Few States Using Tests to Guide Instruction for High School Seniors
Cross-posted from the Curriculum Matters blog
By Catherine Gewertz
As states wade into a big year for using new tests, it's a great time to take a look at what tests they're using and what they're using them for.
If you follow along here regularly, you know that we've already covered the part about what tests they're using. EdWeek's own 50-state project reported on which states are using PARCC or Smarter Balanced this year, and which ones chose to use other tests. We also maintain an interactive map of all the states' testing plans, with updates whenever a state changes its plans.
The Education Commission of the States, which maintains a powerful database of state policies on a host of education policies, waded into the question of how states are using those tests to measure college readiness. It has released a policy brief describing the college-readiness-testing landscape, and a map of the states with detailed information about how each state measures college readiness, and what actions they take based on those scores.
Achieve's recent "Closing the Expectations Gap" report explored similar ground. With these two reports, we are getting a clearer and clearer picture of what states are—or aren't—doing to define and respond to students' college readiness.
Jennifer Zinth, the director of ECS' High School Policy Center and STEM Policy Center, suggests in the policy brief that policymakers use the results of college-readiness tests to "make the senior year more meaningful." That would involve using results to provide needed supports, interventions or advanced coursework for high school seniors. Developing policies that use scores from those tests for college admissions or course placement would be a way to "signal college readiness," she wrote.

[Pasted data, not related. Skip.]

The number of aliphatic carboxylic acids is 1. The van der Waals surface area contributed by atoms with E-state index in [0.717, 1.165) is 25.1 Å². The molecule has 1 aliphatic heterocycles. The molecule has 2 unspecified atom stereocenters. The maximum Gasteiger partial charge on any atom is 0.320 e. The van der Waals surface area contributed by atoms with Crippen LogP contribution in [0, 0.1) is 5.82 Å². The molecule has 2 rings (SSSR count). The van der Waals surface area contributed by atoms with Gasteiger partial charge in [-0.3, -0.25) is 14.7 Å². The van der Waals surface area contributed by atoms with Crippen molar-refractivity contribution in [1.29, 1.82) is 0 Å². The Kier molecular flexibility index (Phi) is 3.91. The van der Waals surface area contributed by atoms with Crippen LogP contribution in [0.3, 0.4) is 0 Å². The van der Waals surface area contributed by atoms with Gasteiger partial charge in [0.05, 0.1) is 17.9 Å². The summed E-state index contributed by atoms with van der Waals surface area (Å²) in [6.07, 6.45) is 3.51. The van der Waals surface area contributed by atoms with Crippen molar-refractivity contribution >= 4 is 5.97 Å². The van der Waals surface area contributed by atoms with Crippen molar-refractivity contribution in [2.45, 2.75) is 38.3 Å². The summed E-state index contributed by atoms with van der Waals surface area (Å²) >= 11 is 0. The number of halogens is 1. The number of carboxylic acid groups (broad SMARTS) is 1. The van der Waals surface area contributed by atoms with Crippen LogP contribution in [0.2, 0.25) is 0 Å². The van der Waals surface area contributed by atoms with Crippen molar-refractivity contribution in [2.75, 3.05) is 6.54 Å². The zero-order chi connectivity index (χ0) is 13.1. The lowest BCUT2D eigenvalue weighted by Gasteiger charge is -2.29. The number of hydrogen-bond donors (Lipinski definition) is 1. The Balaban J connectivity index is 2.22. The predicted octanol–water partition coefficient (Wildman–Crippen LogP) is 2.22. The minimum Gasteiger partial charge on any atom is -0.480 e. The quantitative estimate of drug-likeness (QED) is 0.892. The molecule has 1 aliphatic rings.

Relatively few states have taken any of those steps, however, according to the ECS. That leaves a key cluster of questions floating: What good is measuring college readiness if it doesn't provide support for students who aren't quite there, or offer additional opportunities for students who are? And what good is measuring college readiness if colleges don't treat those scores as a sign of readiness for college-level work?
As we've reported to you, a few state college systems are beginning to step forward and announce that they'll accept the college-ready cut scores on PARCC or Smarter Balanced tests as proxies for college readiness, allowing students to skip remedial work and move right into credit-bearing, entry-level courses.
There are states that have a long history of linking K-12 to higher education in these ways. California's Early Assessment Program, for instance, gives high school juniors the option of taking an additional chunk of state test in the spring. Achieving a certain cut score whooshes them into the community colleges or the California State University system without remedial coursework. Falling below that score triggers the offering of a 12th grade bridge course designed to boost their skills.
For three years, Kentucky has been using one agreed-upon set of test scores to permit students entry into credit-bearing courses at all of its two- and four-year colleges. It also has transition courses for students who don't meet the readiness benchmarks, and designed a data system that enables the state and districts to track whether students who need the interventions are receiving them.